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Changing Media Summit 2011: what happened?

The Guardian are leading the way in social media among so-called “old media” companies. their forums are thriving, their website is constantly updated and each individual section has its own individual twitter feed.

Is it any surprise, then, to find that they also host one of the most important events in the media calendar?

The Changing Media Summit took place last week and had speeches from the CEO of YouView, CEO and chairman of AOL, co-founder of Foursquare, director of partnerships Facebook.

kaleidoscope

Picture: barto, Flickr

At a few hundred pounds per ticket we lowly bloggers had to give the event a miss. But I’ve a hunch that many of you did too. Thankfully, the Guardian, wise wise media provider that it is have posted interviews with many of the speakers online. This is where all the developments are happening, community makers. This is future in the making.

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India leads the way in online cricket communities

Social networking and cricket? That's wicket!

In England the Cricket World Cup just put a dampener on our Ashes victory. Defeats against Ireland and Bangladesh embarrassed Strauss, Swanny and co. and we limped out against Sri Lanka in the Quarter Final after the viewing public had generally lost interest.

Not so for the rest of the world, however, as up to 1.25 billion people watched co-hosts India beat Pakistan in the semi final, one of sport’s biggest ever global TV audiences and almost certainly the highest audience for the cricket world itself. Cricket is big business, especially on the Indian sub-continent where the Indian Premier League is quickly becoming one of the most profitable leagues in world sport today.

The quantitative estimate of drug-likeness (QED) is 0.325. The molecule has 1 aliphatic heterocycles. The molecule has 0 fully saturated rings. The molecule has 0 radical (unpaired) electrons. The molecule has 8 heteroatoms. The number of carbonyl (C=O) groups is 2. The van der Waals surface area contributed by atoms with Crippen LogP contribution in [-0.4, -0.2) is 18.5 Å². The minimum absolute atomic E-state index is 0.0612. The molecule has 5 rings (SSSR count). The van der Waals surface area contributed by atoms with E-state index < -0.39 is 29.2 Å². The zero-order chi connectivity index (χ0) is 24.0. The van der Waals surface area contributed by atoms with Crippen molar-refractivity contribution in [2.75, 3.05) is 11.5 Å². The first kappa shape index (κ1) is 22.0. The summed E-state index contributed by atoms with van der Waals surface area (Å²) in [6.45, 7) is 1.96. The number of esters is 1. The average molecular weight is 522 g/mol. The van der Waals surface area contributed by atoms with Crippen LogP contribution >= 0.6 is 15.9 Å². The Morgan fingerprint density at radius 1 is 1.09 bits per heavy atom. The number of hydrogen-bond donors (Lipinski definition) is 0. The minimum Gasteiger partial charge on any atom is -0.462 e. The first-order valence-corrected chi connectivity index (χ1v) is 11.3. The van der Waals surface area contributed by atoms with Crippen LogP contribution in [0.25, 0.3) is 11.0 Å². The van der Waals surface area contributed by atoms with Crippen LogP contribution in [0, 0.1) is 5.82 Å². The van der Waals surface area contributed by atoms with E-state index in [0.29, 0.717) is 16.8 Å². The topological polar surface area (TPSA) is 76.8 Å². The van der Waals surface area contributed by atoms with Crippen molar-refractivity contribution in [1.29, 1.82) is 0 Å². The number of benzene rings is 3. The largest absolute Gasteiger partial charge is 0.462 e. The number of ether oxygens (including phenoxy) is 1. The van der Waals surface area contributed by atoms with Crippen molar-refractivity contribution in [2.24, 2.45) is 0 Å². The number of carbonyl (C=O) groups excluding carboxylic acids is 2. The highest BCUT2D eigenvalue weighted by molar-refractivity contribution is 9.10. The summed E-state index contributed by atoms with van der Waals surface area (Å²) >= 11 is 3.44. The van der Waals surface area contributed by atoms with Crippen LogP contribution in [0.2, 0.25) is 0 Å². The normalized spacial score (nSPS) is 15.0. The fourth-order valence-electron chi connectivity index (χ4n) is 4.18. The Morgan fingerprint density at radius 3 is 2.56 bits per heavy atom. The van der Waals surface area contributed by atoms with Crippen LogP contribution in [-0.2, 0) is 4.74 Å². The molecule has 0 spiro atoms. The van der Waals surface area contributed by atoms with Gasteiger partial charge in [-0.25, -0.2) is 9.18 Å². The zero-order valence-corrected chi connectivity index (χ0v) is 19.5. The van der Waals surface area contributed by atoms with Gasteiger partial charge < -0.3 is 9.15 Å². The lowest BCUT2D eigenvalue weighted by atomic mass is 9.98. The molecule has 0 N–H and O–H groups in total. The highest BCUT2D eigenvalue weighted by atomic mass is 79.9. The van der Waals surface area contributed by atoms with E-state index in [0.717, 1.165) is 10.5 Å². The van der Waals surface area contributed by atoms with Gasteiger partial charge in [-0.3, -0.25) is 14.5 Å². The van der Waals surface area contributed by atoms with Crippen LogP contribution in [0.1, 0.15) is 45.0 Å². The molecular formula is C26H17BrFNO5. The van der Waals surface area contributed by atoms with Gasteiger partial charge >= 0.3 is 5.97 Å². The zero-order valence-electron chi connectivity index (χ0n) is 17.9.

Riding this wave are Digital Vidya, a New Dehli-based media firm, who have set up the world’s first cricket social networking site Soch.la under the slogan “Why watch cricket alone?”. Currently only working with Facebook, the site will soon allow members to create their own accounts and sync in other social networking platforms including Twitter. It allows cricket fans to “follow” and be “followed”, allowing their reaction to be seen and responded to by other cricket fans who are following the same match in other locations across the world. On top of this, the site concurrently provides users with score updates and uses opinion polls to gauge viewer thoughts on the match.

The site has already had thousands of users signing up, especially in the lead up to today’s blockbuster match. However, the platform and interface remain very rudimentary and the logo, featuring what resembles a cabbage patch kid in New York, a cabbage patch kid in Bangalore and, for some unknown reason, a gormless cricket-watching Ron Weasley in Dehli, is pretty bizarre. Nevertheless, this demonstrates a niche in social networking and online communities to provide specialist subject information in a live-text format alongside user-generated content and specialist communication via social networking. It also gives a further demonstration of how India, one of Facebook’s fastest growing markets, is not only adopting, but revolutionising online communities.

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Filed under Beth Adamson, online communities

Facebook Community

In this video we look at problems that can arise in large online communities such as Facebook.

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Filed under Aleeza Khan, Katy Balls, Lizzie Davis, online communities

Google vs Facebook: Online searching is about to get more social

Google is attempting to do what Facebook do best. This week it revealed its biggest social networking initiative since it launched the best-forgotten-about Buzz last year, in the hope of securing a stronger online community.

Google might be the most visited site in the world, but if Mark Zuckerberg (or this very blog) has taught us anything, it’s that the stronger the connections between members of an online community the better – and more lucrative.

The search engine group will not create its own full social networking site, but